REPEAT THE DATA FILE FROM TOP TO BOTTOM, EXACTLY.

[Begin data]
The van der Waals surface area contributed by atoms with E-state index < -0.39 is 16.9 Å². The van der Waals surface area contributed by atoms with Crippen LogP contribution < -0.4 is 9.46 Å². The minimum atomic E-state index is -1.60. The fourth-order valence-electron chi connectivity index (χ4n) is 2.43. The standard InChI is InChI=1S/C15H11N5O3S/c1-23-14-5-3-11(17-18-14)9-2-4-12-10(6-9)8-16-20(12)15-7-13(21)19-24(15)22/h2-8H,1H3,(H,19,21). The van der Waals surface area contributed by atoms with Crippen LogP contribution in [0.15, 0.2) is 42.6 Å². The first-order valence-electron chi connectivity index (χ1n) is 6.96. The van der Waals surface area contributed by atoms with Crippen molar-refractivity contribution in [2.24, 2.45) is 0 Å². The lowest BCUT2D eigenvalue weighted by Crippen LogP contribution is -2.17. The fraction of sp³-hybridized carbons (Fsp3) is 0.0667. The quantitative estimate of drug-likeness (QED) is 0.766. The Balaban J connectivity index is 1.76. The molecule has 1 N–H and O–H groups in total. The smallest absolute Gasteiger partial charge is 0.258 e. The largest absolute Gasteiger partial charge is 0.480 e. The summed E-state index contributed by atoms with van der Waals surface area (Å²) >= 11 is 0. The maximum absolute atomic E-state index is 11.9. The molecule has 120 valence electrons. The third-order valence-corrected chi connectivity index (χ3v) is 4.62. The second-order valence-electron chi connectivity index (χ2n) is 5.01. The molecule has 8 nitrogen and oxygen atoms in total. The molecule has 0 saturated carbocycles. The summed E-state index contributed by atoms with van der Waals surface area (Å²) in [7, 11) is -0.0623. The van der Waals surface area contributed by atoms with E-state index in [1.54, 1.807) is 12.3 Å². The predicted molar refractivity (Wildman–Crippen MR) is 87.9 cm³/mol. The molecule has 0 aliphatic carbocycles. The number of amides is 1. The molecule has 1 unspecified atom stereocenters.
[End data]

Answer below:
The van der Waals surface area contributed by atoms with E-state index < -0.39 is 16.9 Å². The van der Waals surface area contributed by atoms with Crippen LogP contribution < -0.4 is 9.46 Å². The minimum atomic E-state index is -1.60. The fourth-order valence-electron chi connectivity index (χ4n) is 2.43. The standard InChI is InChI=1S/C15H11N5O3S/c1-23-14-5-3-11(17-18-14)9-2-4-12-10(6-9)8-16-20(12)15-7-13(21)19-24(15)22/h2-8H,1H3,(H,19,21). The van der Waals surface area contributed by atoms with Crippen LogP contribution in [0.15, 0.2) is 42.6 Å². The first-order valence-electron chi connectivity index (χ1n) is 6.96. The van der Waals surface area contributed by atoms with Crippen molar-refractivity contribution in [2.24, 2.45) is 0 Å². The lowest BCUT2D eigenvalue weighted by Crippen LogP contribution is -2.17. The fraction of sp³-hybridized carbons (Fsp3) is 0.0667. The quantitative estimate of drug-likeness (QED) is 0.766. The Balaban J connectivity index is 1.76. The molecule has 1 N–H and O–H groups in total. The smallest absolute Gasteiger partial charge is 0.258 e. The largest absolute Gasteiger partial charge is 0.480 e. The summed E-state index contributed by atoms with van der Waals surface area (Å²) >= 11 is 0. The maximum absolute atomic E-state index is 11.9. The molecule has 120 valence electrons. The third-order valence-corrected chi connectivity index (χ3v) is 4.62. The second-order valence-electron chi connectivity index (χ2n) is 5.01. The molecule has 8 nitrogen and oxygen atoms in total. The molecule has 0 saturated carbocycles. The summed E-state index contributed by atoms with van der Waals surface area (Å²) in [7, 11) is -0.0623. The van der Waals surface area contributed by atoms with E-state index in [1.54, 1.807) is 12.3 Å². The predicted molar refractivity (Wildman–Crippen MR) is 87.9 cm³/mol. The molecule has 0 aliphatic carbocycles. The number of amides is 1. The molecule has 1 unspecified atom stereocenters.